Vincy Workplace
May 10, 2013

Understanding LinkedIn

Just about everyone knows about Facebook; it’s a popular social media platform that makes it possible to connect with friends, family and even strangers on a moment-by-moment basis with photos and updates. LinkedIn, on the other hand, is gaining popularity, and it’s been in existence for 10 years. LinkedIn is very different from Facebook. LinkedIn caters to business people, working professionals and business owners who are interested in making connections that can help advance their careers or businesses.{{more}}

Focus on quality. On Facebook, many people strive to accumulate as many “friends” as possible for a number of different reasons. With LinkedIn, the goal is not to collect and connect with large numbers of people; instead, the goal is to make quality connections you can call on to help advance your professional aspirations and whom you can help.

Your electronic résumé. Many employers use LinkedIn as an electronic résumé and take the time to learn about potential candidates through their profile. Therefore, it’s very important to take the time to construct a proper professional profile. Definitely include the information from your résumé and use the summary section as a way to sell your skills and talents in a concise manner that will encourage potential employers to read more.

Only a headshot. Facebook makes it possible to post lots of pictures. On LinkedIn, you only need a headshot that reflects a very positive image of you. Keep makeup and jewelry to a minimum, and remember, the emphasis is on looking businesslike.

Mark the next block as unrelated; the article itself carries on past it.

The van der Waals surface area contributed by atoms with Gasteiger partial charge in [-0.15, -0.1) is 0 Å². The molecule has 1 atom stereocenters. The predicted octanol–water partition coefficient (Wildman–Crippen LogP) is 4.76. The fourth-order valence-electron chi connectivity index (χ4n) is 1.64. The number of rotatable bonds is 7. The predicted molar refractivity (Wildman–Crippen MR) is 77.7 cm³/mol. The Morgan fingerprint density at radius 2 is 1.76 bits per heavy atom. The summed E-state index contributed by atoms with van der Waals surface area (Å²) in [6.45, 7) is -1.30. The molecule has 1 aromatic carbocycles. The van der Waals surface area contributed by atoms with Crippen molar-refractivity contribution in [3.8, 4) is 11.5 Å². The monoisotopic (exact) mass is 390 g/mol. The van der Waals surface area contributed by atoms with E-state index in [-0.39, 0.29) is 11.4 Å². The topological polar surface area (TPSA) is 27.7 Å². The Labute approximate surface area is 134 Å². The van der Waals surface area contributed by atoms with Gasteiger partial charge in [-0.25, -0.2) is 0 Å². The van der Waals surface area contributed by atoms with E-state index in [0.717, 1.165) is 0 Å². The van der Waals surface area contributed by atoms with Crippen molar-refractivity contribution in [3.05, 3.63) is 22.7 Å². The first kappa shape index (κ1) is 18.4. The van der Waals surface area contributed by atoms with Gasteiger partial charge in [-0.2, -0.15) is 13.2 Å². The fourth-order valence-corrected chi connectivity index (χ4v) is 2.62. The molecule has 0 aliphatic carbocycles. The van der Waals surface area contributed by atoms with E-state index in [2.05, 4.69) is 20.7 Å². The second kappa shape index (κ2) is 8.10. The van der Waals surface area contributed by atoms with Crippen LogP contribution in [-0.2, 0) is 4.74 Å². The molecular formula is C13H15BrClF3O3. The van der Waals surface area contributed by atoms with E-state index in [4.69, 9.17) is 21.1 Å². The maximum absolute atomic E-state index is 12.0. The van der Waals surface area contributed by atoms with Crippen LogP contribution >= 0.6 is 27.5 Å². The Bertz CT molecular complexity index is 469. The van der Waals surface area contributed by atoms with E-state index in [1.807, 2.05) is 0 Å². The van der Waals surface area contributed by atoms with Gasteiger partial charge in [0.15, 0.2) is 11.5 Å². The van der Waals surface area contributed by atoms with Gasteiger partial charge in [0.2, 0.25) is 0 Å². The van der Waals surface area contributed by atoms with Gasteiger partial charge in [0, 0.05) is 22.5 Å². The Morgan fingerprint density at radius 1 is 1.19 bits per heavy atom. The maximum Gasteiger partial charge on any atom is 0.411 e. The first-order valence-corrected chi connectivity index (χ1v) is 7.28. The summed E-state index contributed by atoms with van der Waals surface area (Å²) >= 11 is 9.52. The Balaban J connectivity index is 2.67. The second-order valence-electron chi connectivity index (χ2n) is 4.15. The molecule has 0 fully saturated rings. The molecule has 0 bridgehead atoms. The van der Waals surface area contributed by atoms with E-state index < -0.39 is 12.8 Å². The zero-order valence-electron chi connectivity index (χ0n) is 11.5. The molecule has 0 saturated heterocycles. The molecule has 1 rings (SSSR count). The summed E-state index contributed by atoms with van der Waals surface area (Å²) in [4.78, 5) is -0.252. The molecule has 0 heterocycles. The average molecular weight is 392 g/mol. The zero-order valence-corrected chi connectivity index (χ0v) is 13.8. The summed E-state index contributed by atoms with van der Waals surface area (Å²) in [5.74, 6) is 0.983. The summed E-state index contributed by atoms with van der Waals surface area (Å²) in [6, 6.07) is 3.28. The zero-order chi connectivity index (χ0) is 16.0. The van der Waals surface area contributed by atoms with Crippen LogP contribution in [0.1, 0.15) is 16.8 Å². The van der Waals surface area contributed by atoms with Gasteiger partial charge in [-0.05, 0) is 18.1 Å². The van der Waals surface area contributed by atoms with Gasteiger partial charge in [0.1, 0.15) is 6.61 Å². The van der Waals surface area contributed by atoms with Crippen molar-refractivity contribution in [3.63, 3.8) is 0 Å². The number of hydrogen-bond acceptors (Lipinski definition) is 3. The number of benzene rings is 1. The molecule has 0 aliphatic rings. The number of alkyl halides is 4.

Be selective. Your LinkedIn network should be made up of people you know or people who were recommended to you. Accepting someone into your network just so you can have lots of connections is a waste of time and energy, and it dilutes the power of your network, as you will not receive a warm reception and help from a stranger.

Join groups. LinkedIn makes it possible for members to join groups of like-minded people or those who may share an affiliation with a company, school or along industry lines. Join a few groups and participate in group discussions to raise your profile on LinkedIn.

Get endorsements and recommendations. LinkedIn makes it easy for others to recommend and endorse you. Ask former supervisors and colleagues to write a simple recommendation with a few sentences which can attest to your professional abilities. On the other hand, you can select a number of skills you believe you possess and ask others to endorse you simply by clicking that skill to agree with you.

Karen Hinds is “The Workplace Success Expert.” For a FREE SPECIAL REPORT on Avoiding Career Killers in the Workplace, send an email to

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